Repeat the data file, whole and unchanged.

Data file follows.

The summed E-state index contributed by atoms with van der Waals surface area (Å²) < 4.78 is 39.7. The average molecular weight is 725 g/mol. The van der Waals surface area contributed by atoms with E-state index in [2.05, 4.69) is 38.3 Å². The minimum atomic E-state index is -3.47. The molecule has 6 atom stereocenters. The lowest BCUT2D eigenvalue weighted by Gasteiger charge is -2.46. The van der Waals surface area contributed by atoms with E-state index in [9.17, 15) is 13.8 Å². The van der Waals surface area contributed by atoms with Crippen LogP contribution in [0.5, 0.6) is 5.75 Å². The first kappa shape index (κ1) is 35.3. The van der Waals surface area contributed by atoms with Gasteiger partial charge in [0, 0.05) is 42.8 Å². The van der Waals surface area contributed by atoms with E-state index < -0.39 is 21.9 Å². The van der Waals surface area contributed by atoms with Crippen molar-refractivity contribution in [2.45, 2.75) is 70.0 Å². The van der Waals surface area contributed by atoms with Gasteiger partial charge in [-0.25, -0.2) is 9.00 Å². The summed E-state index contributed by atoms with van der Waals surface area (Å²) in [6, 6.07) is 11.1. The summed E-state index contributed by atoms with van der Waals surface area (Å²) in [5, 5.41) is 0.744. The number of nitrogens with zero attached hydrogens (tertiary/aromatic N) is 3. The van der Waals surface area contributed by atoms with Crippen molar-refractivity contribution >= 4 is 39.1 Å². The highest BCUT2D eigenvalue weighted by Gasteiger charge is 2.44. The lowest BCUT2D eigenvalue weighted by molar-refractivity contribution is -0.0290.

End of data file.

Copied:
The summed E-state index contributed by atoms with van der Waals surface area (Å²) < 4.78 is 39.7. The average molecular weight is 725 g/mol. The van der Waals surface area contributed by atoms with E-state index in [2.05, 4.69) is 38.3 Å². The minimum atomic E-state index is -3.47. The molecule has 6 atom stereocenters. The lowest BCUT2D eigenvalue weighted by Gasteiger charge is -2.46. The van der Waals surface area contributed by atoms with E-state index in [9.17, 15) is 13.8 Å². The van der Waals surface area contributed by atoms with Crippen LogP contribution in [0.5, 0.6) is 5.75 Å². The first kappa shape index (κ1) is 35.3. The van der Waals surface area contributed by atoms with Gasteiger partial charge in [0, 0.05) is 42.8 Å². The van der Waals surface area contributed by atoms with E-state index < -0.39 is 21.9 Å². The van der Waals surface area contributed by atoms with Crippen molar-refractivity contribution in [2.45, 2.75) is 70.0 Å². The van der Waals surface area contributed by atoms with Gasteiger partial charge in [-0.25, -0.2) is 9.00 Å². The summed E-state index contributed by atoms with van der Waals surface area (Å²) in [6, 6.07) is 11.1. The summed E-state index contributed by atoms with van der Waals surface area (Å²) in [5, 5.41) is 0.744. The number of nitrogens with zero attached hydrogens (tertiary/aromatic N) is 3. The van der Waals surface area contributed by atoms with Crippen molar-refractivity contribution >= 4 is 39.1 Å². The highest BCUT2D eigenvalue weighted by Gasteiger charge is 2.44. The lowest BCUT2D eigenvalue weighted by molar-refractivity contribution is -0.0290.